A cheesemaker I know got his product, after long negotiation and lots of work, in to a major UK supermarket whose name sounds a bit like Bainsbury. After a few months the supermarket came to him and said they were going to do a BOGOF deal on his cheese, and he had to supply the free one.
Now you could try to argue that cheese has a 'season' and so this small scale artisan cheesemaker had it coming because he had lots of cheese that needed shifting and the huge supermarket was just doing him a favour. Or you could accept that the supermarket is the worst thing to happen to food producers in five decades and stop defending their bullying of food producers.
The outcome of the tale was that the cheesemaker told the supermarket to go and fuck themselves. But the only reason he was able to do this was that he was selling his cheese direct to the customer through farmers' markets, and selling through small delis and the like who weren't trying to fleece him to sustain their corporate profit margin. If he had been entirely reliant on the supermarket for his sales he'd have had to suck it up.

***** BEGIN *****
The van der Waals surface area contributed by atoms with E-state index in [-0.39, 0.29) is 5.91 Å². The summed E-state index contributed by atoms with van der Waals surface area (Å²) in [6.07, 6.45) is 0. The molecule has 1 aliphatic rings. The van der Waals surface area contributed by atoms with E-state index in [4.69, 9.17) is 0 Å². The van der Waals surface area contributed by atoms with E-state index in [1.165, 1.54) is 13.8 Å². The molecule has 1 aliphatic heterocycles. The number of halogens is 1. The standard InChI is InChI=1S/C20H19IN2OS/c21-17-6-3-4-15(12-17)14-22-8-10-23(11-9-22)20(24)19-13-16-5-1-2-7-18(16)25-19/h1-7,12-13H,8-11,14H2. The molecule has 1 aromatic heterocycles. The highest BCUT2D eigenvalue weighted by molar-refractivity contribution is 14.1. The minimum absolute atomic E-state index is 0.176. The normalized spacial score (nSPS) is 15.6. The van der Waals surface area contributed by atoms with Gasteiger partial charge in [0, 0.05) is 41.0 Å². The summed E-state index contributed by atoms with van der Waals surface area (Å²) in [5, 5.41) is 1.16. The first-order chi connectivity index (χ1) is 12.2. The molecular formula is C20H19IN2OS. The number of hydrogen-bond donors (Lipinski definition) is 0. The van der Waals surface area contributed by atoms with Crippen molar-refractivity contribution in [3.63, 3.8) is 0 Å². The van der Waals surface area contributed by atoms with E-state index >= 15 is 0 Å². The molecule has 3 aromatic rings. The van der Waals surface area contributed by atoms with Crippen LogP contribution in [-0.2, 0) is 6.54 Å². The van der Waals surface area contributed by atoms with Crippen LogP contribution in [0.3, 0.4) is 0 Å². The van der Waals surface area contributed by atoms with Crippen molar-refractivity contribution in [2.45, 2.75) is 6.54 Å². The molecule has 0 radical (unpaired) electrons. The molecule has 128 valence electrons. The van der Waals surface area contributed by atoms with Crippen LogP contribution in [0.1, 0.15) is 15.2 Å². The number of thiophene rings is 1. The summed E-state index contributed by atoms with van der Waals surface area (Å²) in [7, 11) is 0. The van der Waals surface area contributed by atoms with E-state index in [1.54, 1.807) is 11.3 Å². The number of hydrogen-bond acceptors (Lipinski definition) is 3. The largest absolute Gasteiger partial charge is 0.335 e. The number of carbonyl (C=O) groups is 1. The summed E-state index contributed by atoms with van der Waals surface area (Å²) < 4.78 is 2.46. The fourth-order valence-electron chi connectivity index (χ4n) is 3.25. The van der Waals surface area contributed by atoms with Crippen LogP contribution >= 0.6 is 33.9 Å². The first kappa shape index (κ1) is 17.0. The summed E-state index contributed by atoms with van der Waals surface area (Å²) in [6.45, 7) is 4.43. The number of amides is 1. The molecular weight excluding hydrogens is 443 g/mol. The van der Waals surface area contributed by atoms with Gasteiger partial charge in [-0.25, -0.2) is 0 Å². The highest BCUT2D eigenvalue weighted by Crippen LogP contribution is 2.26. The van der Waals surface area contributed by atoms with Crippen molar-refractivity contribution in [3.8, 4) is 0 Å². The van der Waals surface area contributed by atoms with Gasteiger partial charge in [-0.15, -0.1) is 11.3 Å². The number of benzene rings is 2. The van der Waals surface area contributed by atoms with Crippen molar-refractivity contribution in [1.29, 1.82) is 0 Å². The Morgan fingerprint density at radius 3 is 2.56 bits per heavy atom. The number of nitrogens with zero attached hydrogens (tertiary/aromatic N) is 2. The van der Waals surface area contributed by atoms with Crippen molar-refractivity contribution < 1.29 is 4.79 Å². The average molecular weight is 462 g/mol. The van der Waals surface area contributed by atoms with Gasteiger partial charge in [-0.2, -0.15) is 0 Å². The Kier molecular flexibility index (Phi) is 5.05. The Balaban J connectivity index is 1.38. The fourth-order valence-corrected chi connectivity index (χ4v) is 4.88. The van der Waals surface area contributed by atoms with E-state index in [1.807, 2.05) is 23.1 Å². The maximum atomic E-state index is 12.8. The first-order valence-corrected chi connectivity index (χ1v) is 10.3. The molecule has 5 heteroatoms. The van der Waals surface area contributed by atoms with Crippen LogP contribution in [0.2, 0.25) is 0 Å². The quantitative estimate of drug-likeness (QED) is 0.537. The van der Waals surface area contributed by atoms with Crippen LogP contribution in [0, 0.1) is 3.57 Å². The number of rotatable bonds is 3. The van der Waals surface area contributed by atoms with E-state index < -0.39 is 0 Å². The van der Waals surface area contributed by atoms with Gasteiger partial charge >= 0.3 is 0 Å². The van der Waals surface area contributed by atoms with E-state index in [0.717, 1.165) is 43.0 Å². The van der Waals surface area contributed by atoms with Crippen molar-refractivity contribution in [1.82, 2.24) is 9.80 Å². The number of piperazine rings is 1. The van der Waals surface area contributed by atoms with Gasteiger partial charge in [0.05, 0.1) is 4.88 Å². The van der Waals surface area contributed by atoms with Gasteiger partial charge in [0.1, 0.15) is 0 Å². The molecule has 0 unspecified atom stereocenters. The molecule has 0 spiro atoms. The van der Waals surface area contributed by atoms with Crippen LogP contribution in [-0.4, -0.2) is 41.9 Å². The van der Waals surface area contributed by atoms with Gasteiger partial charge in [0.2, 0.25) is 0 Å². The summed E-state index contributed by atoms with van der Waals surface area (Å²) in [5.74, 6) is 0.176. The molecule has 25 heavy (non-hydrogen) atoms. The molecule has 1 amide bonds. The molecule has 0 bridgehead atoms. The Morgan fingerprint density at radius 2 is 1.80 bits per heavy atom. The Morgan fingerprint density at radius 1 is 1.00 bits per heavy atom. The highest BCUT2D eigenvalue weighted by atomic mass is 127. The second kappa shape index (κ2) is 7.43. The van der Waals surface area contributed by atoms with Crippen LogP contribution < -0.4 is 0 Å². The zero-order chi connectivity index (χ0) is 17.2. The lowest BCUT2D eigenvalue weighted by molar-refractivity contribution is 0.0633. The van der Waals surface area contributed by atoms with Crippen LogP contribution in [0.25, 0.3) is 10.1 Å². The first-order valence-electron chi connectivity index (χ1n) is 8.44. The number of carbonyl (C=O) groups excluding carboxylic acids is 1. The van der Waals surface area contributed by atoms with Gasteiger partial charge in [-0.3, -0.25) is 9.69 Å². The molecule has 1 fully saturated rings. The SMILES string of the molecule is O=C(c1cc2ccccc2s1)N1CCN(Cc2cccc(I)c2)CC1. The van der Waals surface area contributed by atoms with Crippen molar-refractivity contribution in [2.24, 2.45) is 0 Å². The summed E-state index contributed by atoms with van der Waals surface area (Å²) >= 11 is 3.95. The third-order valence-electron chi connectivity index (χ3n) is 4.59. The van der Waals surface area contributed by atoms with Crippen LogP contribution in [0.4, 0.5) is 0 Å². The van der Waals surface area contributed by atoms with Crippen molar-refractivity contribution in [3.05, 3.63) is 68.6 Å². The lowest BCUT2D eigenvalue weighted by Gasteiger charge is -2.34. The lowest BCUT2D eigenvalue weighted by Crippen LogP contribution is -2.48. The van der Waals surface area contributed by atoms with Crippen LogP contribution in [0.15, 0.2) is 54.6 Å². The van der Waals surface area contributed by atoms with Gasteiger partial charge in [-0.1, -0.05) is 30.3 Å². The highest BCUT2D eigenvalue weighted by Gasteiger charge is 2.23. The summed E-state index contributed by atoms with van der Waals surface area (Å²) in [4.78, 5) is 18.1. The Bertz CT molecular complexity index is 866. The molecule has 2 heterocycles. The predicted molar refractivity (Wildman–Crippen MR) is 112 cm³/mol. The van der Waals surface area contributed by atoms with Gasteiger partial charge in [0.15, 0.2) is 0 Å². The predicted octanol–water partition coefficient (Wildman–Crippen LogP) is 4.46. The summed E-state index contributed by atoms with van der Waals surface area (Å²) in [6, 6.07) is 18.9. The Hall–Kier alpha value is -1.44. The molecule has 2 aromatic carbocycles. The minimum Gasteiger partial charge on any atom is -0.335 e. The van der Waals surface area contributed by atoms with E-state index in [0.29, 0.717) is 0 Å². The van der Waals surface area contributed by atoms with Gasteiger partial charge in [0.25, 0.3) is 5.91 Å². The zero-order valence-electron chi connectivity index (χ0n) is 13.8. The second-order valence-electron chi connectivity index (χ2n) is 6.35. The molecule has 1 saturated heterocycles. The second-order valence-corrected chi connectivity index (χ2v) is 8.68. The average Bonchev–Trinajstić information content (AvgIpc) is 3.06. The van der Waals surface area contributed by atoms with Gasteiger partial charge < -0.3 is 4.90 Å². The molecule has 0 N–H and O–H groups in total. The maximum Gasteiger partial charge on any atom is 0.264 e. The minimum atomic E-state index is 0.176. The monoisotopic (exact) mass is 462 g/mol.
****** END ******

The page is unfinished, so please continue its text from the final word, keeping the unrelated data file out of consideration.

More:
While it is true that retailers will ask their suppliers (and usually from a very strong negotiating position) to reduce their prices and provide special offers, I don't think any of them ever tried what Apple tried there: telling them to give away all their product completely free.
FM Radio is, and the royalties should be the same. RIAA should grow up and consolidate all music royalty types and make them the same everywhere. One song play equals one musicians royalty, one distributor payment.
Musicians should be given at least 50% of the royalty payment if not more. Anything different is between musician and distributor, not the RIAA. The distributors should not be able to set the percentages in their favor.